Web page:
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Cornel West

The grandson of a preacher, West, as a young man, marched in civil rights demonstrations and organized protests demanding black studies courses at his high school. West later wrote that, in his youth, he admired "the sincere black militancy of Malcolm X, the defiant rage of the Black Panther Party [...] and the livid black theology of James Cone".

After graduating from John F. Kennedy High School in Sacramento, California, he enrolled at Harvard University at age 17 and graduated in three years, magna cum laude in Near Eastern languages and literature. He went on to Princeton to complete his graduate education, where he was influenced by professor Richard Rorty, specifically his dedication to the pragmatist school of philosophy. His dissertation, completed in 1980, was later revised and published as The Ethical Dimensions of Marxist Thought. In his mid-twenties, he returned to Harvard as a Du Bois fellow before becoming an assistant professor at Union Theological Seminary in New York City.

In 1985, he went to Yale Divinity School in what eventually became a joint appointment in American studies. While at Yale, he participated in campus protests for a clerical union and divestment from apartheid South Africa, one of which resulted in his being arrested and jailed. As punishment, the university administration cancelled his leave for Spring 1987, leading him to commute between Yale (where he was teaching two classes) and the University of Paris (where he was teaching three).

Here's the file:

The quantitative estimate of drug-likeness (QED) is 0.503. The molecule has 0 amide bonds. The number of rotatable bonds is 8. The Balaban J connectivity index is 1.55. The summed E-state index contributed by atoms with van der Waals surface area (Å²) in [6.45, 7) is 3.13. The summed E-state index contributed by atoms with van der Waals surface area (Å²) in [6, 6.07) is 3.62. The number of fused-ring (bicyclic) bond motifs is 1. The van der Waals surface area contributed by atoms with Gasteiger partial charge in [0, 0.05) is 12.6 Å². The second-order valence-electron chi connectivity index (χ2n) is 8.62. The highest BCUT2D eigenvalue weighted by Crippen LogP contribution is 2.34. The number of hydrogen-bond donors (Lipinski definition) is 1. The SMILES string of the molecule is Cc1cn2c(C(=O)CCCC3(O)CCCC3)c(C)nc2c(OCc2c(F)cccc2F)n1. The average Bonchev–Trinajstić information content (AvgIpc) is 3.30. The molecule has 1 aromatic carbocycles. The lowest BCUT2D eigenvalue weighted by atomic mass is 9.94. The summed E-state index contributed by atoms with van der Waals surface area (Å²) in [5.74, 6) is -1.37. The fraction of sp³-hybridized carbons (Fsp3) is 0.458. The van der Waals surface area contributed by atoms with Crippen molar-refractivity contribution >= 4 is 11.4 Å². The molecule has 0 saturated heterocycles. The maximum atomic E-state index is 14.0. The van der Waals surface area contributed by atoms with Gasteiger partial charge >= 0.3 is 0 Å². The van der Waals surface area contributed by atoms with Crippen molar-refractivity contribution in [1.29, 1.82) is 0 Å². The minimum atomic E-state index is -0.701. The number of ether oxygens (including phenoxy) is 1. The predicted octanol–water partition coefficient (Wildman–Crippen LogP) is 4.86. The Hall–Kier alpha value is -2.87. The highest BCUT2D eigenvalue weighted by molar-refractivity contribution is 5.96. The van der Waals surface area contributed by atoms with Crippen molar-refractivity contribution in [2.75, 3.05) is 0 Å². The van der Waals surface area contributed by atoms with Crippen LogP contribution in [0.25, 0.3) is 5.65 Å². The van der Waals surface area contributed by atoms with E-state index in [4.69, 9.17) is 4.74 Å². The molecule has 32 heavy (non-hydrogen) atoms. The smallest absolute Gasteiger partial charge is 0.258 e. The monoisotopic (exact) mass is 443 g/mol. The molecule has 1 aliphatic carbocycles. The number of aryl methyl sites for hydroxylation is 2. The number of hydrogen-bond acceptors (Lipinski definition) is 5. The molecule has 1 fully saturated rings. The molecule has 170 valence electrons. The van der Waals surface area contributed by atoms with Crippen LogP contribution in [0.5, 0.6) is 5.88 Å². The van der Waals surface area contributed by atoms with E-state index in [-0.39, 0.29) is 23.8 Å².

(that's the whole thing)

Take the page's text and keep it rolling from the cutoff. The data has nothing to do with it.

He then returned to Union and then taught at Haverford College for one year before going to Princeton to become a professor of religion and director of the Program in African American Studies, which he revitalized in cooperation with such scholars as novelist Toni Morrison. He served as director of the program from 1988 to 1994.

1993 saw the publication of Race Matters, a best-selling collection of essays, as well as his departure from Princeton to join the Afro-American studies program at Harvard, chaired by Henry Louis Gates, Jr. (who called West "the preeminent African-American intellectual of our generation"). In 1998, Harvard appointed him the first Alphonse Fletcher, Jr., University Professor.

In 2003, West appeared as Councillor West in the science fiction films Matrix Reloaded and Matrix Revolutions and recorded commentaries on philosophy for all three films in the Matrix trilogy for their DVD release, along with integral theorist, Ken Wilber.

West published Democracy Matters: Winning the Fight Against Imperialism, his follow-up to Race Matters, in 2004. In the book, West calls on Americans to "forge a mature hope that fortifies us on the slippery tightrope of Socratic questioning and prophetic witness in imperial America".

The introduction to The Ethical Dimensions of Marxist Thought, entitled "The Making of an American Democratic Socialist of African Descent" is an autobiographical essay. In addition, the first section of The Cornel West Reader, entitled "Autobiographical Prelude", provides further information on West's personal and intellectual background. West is a prominent member of Alpha Phi Alpha fraternity, the first collegate African-American fraternity . He is also a supporter of animal rights and PETA.